Yesterday was the opening day, and there were about a hundred of us, a big number for Belgrade and a success, there was no violence other then announced already by the neo-fascists on their websites, so we thought "ok, good"...but tonight, the second day, they waited until the last group of people had walked out from the place...and they beat up this guy, his hand is broken, and he's hurt very much, and then they beat up 4 women from the group..

T. and I were at home in the kitchen working, we were not there, when Z. phoned from the urgent medical center at 11pm last night, just 3 hours ago!

So I felt like in the warzone again, remembering anti-Milosevic actions in the nineties, the massacre-parade in Belgrade in 2001, at the moment almost I got the feeling I was in one of the stories of Nadezda Mendelstaim who was writing about the illegal anti-fascist life of hers and her friends in Russia in the times of Stalin in her book "Fear and Hope,"...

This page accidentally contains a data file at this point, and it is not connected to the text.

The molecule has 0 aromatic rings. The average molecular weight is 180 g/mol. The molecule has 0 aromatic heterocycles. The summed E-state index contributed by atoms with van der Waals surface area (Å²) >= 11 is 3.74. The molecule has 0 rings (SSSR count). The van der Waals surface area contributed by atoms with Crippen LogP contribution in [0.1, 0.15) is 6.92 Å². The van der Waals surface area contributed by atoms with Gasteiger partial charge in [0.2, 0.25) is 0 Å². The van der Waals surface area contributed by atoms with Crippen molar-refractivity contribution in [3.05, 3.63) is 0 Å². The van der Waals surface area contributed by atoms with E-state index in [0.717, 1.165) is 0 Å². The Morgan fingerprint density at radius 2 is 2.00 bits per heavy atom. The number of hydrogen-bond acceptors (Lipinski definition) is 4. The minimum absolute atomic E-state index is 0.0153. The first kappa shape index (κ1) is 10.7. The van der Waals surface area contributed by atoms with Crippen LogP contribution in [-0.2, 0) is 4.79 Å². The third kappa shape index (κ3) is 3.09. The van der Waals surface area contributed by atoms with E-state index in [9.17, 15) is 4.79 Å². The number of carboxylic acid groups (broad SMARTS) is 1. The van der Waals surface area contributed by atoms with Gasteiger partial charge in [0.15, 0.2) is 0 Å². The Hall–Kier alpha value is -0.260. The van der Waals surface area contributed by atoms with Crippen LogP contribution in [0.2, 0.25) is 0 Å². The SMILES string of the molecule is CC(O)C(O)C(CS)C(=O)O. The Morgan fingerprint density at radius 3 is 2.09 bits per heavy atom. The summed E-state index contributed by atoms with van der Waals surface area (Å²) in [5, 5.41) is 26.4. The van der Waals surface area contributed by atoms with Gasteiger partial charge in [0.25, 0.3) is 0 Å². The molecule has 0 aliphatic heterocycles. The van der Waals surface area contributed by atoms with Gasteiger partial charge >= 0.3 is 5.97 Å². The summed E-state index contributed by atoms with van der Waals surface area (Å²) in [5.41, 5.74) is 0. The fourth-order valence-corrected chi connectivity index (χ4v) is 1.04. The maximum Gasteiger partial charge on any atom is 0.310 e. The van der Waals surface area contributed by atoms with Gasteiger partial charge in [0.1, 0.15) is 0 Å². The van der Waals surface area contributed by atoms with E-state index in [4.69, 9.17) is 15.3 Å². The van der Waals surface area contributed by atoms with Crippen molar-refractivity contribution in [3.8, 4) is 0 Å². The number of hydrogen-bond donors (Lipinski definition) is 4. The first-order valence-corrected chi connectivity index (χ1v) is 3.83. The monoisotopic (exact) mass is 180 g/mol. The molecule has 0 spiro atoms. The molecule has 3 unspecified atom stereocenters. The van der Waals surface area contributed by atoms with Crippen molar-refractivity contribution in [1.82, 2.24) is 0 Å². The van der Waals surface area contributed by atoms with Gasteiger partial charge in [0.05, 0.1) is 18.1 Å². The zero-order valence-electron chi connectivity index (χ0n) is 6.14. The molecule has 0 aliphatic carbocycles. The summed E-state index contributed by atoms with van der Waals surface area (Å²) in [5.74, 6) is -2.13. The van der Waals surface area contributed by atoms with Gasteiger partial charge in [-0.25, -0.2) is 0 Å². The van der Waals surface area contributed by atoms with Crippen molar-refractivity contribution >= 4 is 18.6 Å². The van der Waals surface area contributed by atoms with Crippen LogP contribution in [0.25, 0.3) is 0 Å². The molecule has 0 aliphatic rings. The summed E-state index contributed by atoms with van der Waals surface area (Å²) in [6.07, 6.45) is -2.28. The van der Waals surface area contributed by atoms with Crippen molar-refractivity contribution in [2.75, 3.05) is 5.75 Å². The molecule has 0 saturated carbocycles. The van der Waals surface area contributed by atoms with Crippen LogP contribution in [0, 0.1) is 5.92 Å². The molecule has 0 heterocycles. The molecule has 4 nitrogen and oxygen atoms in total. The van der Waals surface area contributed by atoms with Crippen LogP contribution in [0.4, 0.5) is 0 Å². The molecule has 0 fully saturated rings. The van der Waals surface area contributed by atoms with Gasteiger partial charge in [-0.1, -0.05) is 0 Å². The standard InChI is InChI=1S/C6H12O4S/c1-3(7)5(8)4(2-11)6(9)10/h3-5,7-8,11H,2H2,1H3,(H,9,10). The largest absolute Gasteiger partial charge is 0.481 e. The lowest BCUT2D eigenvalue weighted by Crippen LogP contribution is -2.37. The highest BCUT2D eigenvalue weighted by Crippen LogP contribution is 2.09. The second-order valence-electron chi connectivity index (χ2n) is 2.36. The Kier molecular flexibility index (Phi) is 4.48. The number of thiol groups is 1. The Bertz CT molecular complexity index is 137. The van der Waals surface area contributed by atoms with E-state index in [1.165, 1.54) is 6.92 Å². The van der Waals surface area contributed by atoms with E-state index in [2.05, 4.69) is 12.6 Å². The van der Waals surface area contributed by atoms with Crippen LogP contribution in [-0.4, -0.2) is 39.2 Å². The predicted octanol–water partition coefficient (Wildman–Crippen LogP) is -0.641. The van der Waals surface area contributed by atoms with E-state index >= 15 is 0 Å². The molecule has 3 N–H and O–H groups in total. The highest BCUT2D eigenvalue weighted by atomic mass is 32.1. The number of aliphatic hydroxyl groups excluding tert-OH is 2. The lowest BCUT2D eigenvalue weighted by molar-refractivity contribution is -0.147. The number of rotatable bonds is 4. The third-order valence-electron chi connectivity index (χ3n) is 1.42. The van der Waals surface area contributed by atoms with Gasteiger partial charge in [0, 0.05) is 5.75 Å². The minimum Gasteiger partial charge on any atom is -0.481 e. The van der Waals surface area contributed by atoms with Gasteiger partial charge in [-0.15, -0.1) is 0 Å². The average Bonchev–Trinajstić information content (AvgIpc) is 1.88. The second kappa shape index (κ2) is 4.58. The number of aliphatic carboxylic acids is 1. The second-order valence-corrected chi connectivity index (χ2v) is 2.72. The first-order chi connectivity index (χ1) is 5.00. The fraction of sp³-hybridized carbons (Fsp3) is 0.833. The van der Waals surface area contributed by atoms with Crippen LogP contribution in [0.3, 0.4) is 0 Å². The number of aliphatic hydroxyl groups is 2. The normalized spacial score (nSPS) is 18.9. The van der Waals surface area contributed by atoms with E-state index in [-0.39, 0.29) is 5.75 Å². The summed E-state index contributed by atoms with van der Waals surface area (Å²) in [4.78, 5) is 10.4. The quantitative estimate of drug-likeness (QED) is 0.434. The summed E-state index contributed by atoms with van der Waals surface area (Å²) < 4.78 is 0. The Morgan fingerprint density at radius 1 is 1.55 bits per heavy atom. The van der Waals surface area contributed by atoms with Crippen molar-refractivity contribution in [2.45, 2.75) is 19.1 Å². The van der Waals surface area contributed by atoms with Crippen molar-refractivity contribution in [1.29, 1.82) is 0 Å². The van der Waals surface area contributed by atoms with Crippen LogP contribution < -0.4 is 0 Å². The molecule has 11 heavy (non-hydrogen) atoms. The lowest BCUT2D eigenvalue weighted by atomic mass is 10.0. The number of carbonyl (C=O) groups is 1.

So T. and me were phoning , first Stasa from Women in Black who knows all the lawyers, etc...and others, writing the info, then I made tea and sandwiches and T. went of with Z. to the police. I am waiting now until they make report to the police and we can finish the info for the public and I can send it out.

It is 2:30 in the morning here, and I am writing to you, because in these moments of violence one remembers close friends. It all becomes to important!! all the anti-fascist work we do, the little we can make for all of us who chose to love people of the same gender, that is definitely not a choice that nationalists can bear! a non-nationcreation love!